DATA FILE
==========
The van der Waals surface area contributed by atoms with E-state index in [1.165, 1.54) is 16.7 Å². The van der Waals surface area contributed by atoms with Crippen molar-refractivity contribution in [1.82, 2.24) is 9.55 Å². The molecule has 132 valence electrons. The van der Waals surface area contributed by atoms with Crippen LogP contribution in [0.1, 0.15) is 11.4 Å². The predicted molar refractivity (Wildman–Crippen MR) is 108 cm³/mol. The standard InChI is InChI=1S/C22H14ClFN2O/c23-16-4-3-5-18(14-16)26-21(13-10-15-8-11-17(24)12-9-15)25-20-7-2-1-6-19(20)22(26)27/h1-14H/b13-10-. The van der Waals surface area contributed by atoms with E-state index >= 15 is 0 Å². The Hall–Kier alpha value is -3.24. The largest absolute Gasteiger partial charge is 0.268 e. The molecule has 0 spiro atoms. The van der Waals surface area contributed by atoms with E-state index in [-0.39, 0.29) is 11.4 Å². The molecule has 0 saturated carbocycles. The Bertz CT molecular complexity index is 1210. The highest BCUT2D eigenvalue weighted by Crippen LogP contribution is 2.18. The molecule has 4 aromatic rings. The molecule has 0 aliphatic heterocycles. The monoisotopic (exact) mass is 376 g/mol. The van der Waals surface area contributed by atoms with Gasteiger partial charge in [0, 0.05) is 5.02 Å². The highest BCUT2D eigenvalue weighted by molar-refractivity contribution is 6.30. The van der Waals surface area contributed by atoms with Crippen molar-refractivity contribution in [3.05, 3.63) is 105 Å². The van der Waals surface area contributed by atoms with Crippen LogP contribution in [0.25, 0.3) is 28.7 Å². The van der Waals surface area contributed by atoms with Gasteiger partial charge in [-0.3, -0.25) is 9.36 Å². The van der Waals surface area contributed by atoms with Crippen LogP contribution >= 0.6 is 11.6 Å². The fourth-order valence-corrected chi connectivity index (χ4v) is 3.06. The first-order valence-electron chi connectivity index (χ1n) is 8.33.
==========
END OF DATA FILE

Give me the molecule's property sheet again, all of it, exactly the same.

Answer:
The van der Waals surface area contributed by atoms with E-state index in [1.165, 1.54) is 16.7 Å². The van der Waals surface area contributed by atoms with Crippen molar-refractivity contribution in [1.82, 2.24) is 9.55 Å². The molecule has 132 valence electrons. The van der Waals surface area contributed by atoms with Crippen LogP contribution in [0.1, 0.15) is 11.4 Å². The predicted molar refractivity (Wildman–Crippen MR) is 108 cm³/mol. The standard InChI is InChI=1S/C22H14ClFN2O/c23-16-4-3-5-18(14-16)26-21(13-10-15-8-11-17(24)12-9-15)25-20-7-2-1-6-19(20)22(26)27/h1-14H/b13-10-. The van der Waals surface area contributed by atoms with E-state index >= 15 is 0 Å². The Hall–Kier alpha value is -3.24. The largest absolute Gasteiger partial charge is 0.268 e. The molecule has 0 spiro atoms. The van der Waals surface area contributed by atoms with E-state index in [-0.39, 0.29) is 11.4 Å². The molecule has 0 saturated carbocycles. The Bertz CT molecular complexity index is 1210. The highest BCUT2D eigenvalue weighted by Crippen LogP contribution is 2.18. The molecule has 4 aromatic rings. The molecule has 0 aliphatic heterocycles. The monoisotopic (exact) mass is 376 g/mol. The van der Waals surface area contributed by atoms with Gasteiger partial charge in [0, 0.05) is 5.02 Å². The highest BCUT2D eigenvalue weighted by molar-refractivity contribution is 6.30. The van der Waals surface area contributed by atoms with Crippen molar-refractivity contribution in [3.05, 3.63) is 105 Å². The van der Waals surface area contributed by atoms with Crippen LogP contribution in [0.25, 0.3) is 28.7 Å². The van der Waals surface area contributed by atoms with Gasteiger partial charge in [-0.3, -0.25) is 9.36 Å². The van der Waals surface area contributed by atoms with Crippen LogP contribution >= 0.6 is 11.6 Å². The fourth-order valence-corrected chi connectivity index (χ4v) is 3.06. The first-order valence-electron chi connectivity index (χ1n) is 8.33.